The Jubilee Commission has started the work needed to propose a “just, sustainable and equitable funding base for the self-determining Indigenous Anglican church,” the Council of General Synod (CoGS) heard Nov. 7.
Judith Moses, chair of the commission, told CoGS that the group had convened three video-based teleconferences, had developed a new logo and now had a website where information could be gathered.
“The background to this is that in March of this year, the former primate appointed six people to the Jubilee Commission, further to a CoGS motion,” said Moses, who is also deputy prolocutor of the church. “We were given a three-year term, potentially renewable…, we are to report to CoGS, and we were also to include representation from the Primate’s Commission on the Doctrine of Discovery, Reconciliation and Justice.”
Moses said the commission has been given a number of tasks, including examination of historic and current funds made available to Indigenous ministry; assessment of funds that are designated to Indigenous programming; and consideration of questions of property and divestment on financing the future of the Indigenous church.
“We were also given a list of suggested topics to look into it,” she said. “For example, we have been asked to look at the salary levels of Indigenous clergy. We’ve been asked to develop strategies that would allow us as a church to move towards parity with Indigenous clergy. We’ve been asked to look at possible redistribution of portions of property sales on a principled basis.”
The commission has also been asked to “align funds for Indigenous ministry and Indigenous oversight of funds,” she said.
CoGS heard that the work would involve planning, research, data collection and consultation. “Consultation is at the core of this. Consultation will probably take the most time of this, as we go out across the country to talk to people and get some advice and input into the work that is being done,” the chair said.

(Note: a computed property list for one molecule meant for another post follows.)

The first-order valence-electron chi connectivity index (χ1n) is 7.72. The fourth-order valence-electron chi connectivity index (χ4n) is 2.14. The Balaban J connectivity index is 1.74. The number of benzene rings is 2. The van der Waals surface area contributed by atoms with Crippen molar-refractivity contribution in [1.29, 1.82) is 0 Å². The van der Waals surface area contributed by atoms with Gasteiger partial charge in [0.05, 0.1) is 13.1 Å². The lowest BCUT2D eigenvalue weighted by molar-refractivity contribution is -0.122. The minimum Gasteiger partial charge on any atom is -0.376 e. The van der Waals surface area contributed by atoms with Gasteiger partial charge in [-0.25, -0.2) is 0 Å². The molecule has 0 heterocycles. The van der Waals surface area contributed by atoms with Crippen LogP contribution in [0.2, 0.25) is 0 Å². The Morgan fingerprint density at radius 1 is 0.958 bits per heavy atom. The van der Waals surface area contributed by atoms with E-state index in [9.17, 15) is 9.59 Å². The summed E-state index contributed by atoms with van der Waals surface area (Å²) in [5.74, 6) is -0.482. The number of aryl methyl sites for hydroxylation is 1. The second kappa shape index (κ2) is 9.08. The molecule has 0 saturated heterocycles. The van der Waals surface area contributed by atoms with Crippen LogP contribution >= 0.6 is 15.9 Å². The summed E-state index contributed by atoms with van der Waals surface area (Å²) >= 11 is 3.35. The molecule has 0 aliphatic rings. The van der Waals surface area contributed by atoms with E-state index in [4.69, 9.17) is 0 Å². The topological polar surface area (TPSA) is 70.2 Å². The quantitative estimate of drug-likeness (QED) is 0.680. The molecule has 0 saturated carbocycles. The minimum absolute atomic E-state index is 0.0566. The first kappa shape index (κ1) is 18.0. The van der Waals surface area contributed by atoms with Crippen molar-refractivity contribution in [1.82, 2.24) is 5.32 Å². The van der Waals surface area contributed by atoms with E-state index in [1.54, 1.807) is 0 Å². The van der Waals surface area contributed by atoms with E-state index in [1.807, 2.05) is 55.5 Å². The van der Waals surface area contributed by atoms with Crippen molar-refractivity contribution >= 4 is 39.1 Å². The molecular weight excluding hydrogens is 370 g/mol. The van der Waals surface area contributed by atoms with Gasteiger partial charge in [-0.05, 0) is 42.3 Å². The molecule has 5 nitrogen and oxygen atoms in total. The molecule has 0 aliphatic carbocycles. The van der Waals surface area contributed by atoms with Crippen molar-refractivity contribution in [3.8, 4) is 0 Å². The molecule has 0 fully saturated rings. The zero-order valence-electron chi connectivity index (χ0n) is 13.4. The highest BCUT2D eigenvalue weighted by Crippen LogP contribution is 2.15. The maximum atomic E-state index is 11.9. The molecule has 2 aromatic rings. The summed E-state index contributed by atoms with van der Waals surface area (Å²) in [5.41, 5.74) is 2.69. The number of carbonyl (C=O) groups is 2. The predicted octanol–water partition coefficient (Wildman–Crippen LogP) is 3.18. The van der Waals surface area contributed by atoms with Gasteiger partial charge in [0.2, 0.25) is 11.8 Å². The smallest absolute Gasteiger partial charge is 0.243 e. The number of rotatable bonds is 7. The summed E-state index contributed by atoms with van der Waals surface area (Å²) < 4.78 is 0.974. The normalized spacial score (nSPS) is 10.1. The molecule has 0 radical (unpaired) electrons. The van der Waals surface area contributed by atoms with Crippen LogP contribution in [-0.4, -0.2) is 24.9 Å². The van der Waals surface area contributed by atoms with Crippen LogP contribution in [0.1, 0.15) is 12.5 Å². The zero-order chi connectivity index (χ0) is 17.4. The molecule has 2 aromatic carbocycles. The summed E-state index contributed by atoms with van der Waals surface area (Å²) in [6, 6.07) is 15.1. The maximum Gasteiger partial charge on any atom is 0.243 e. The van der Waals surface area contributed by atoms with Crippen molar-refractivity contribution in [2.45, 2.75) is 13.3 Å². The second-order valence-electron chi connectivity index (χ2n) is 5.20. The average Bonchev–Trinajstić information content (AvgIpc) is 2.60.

The commission is charged with reporting its findings by 2021—but, Moses noted, the commission is likely to address specific and urgent topics sooner. The Jubilee Commission had just met, in fact, and decided to “look more quickly at this issue of equity for Indigenous clergy”—the fact that many Indigenous clergy receive no pay for their work. “We do not think that [this issue] can or should wait until 2021.”
The group has also discussed “some of the real issues and challenges” that lie ahead, Moses added.
“The first one that is really quite pressing for us…is our membership and skills needs,” she said. “We have enormous need for skill-sets that we do not have in our group itself—for example, project management skills. Eventually we’re going to need people with insight on investment, information and data management. There’s a whole host of things there.”
The group also wants to take on a pilot project on information and data collection and is seeking to develop a research model.
The commission is guided by a principle-based approach, she said, in which the group works to find agreement, in advance, on shared principles—“and use those as a way of bringing focus and consensus to our deliberations.”
She said the group will employ free, open discussions on key issues and that it is representative of a range of perspectives. “It’s very interesting to see [Indigenous Suffragan Bishop of Northern Manitoba] Larry Beardy at his desk, in his home, and to talk about the very pressing issues he has on his plate—compared to the kind of work that I am doing. At this point, a lot of this work for me is theoretical, so obviously the input from people on the front lines is really, really important.”
Moses summarized her comments by saying the group sees “a vibrant Indigenous church as really integral, central to the strategic goals of the larger church. This isn’t about parallel churches. This isn’t about overlapping activities. This is about Indigenous goals being at the core of who we are as a church.”